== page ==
My... my aren't we just a bit critical. The young man simply asked a question about wanting to start up a custom shop. His log on name is Cutlass and maybe he has a sweet Cutlass that in many peoples eyes and mnds have become classics. I would not turn my nose up to an individual who enjoys customizing a Cutlass as a place to start. Nor would I be so quick to label ricers as really just caliper and ac vent paint. Do you really believe that is all that takes place with imports? You better look again. My shop who has 30 years experience in american and european classics recently, for the past 3-4 years, applied the same passion with Japanese IMports. I believe you will be pleasantly surprised if you attended some of the shows such as SEMA and see how these rides are truely customized or even try to attend some of your local clubs. When I started with a 1957 Nomad Wagon many many moons ago and was not considered a classic at that time, my father had a similar attitude and looked down on my conversions/customization/restoration. Lets not have the same wooden ears and eyes as our parent. Today that 57 Nomad Wagon is obviously considered a beautiful classic and I wish I still had her. AC vent paint and caliper paint is obviously not really what the younger generation is working towards.......customizing for ricers or a nicer label would be imports, is not exclusive to your examples. It in fact might be limited on some cars for budget reasons, but even many of these are sleepers.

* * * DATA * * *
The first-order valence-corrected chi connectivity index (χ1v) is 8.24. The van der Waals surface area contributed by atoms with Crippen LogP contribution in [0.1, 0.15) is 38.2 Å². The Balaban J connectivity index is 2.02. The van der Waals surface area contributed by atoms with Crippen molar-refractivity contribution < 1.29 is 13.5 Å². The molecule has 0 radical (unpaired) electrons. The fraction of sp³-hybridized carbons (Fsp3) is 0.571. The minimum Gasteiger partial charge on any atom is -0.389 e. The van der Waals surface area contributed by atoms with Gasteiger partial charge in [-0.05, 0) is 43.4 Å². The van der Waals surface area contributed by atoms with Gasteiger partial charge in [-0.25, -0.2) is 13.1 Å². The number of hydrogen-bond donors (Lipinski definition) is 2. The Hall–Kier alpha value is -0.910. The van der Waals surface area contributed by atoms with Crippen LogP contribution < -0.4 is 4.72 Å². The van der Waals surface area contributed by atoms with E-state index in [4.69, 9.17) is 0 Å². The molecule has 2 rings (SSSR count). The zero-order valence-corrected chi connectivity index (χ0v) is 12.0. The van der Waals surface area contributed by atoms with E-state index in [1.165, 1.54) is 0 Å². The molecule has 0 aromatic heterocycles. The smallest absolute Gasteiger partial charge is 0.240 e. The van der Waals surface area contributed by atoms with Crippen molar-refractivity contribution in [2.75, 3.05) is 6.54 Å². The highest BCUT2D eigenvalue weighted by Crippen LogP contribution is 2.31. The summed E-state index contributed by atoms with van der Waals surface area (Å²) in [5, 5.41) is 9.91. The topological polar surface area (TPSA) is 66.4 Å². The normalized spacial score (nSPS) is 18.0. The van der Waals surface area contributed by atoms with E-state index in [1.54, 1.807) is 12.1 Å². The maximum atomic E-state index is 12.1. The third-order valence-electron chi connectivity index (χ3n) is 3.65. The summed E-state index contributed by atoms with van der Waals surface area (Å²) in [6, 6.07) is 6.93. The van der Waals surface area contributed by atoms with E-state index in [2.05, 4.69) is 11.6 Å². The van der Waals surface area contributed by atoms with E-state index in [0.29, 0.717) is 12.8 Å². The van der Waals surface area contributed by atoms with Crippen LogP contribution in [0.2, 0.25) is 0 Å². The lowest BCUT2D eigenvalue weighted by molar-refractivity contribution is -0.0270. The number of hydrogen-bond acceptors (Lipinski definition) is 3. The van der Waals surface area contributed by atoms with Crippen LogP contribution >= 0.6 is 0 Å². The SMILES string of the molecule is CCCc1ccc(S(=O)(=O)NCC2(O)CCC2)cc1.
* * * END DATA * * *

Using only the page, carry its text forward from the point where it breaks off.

Customization encompasses a variety of personalization to their rides to lowering not just for looks but also for greatly improved handling, custom paint jobs that will make the 50 Merc cry with envy, engine swaps that go well beyond changing a 6 cylinder to an 8, they do hybrid swaps in their cars that will blow your mind, they also take these little ricers with 4 bangers and produce mind blowing horsepower with 1/4 mile runs in the 8s, while turning heads with their awe inspiring stunning good looking paint jobs, body kits, rims, sound systems, bad ass custom multitone interiors wrapped in leather........to top it off if they are not putting the pedal to the metal these little cars get an average of 28 miles per gallon.
I highly encourage the members of this Forum to continue their passion and quest to modify/improve their rides regardless of what their rides happen to be. Start somewhere with something and let your experience become a step ladder to creating the ride that you enjoy. Our motto is " Creators if the Ride of a LifeTime" This means something different to all and that is what makes this such as huge success. It really is no different when all I could afford to do to my 57Nomad at the beginning was change the rims to chrome reverse rims and added some wider tires. At the time I though this addition was not only all I could afford but it was the beginning of a true love and pursuit of my passions.
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Old 04-13-2004, 03:34 PM   #15
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Re: Re: Need tips on starting a car customizing business

Quote:
Originally Posted by beaudeg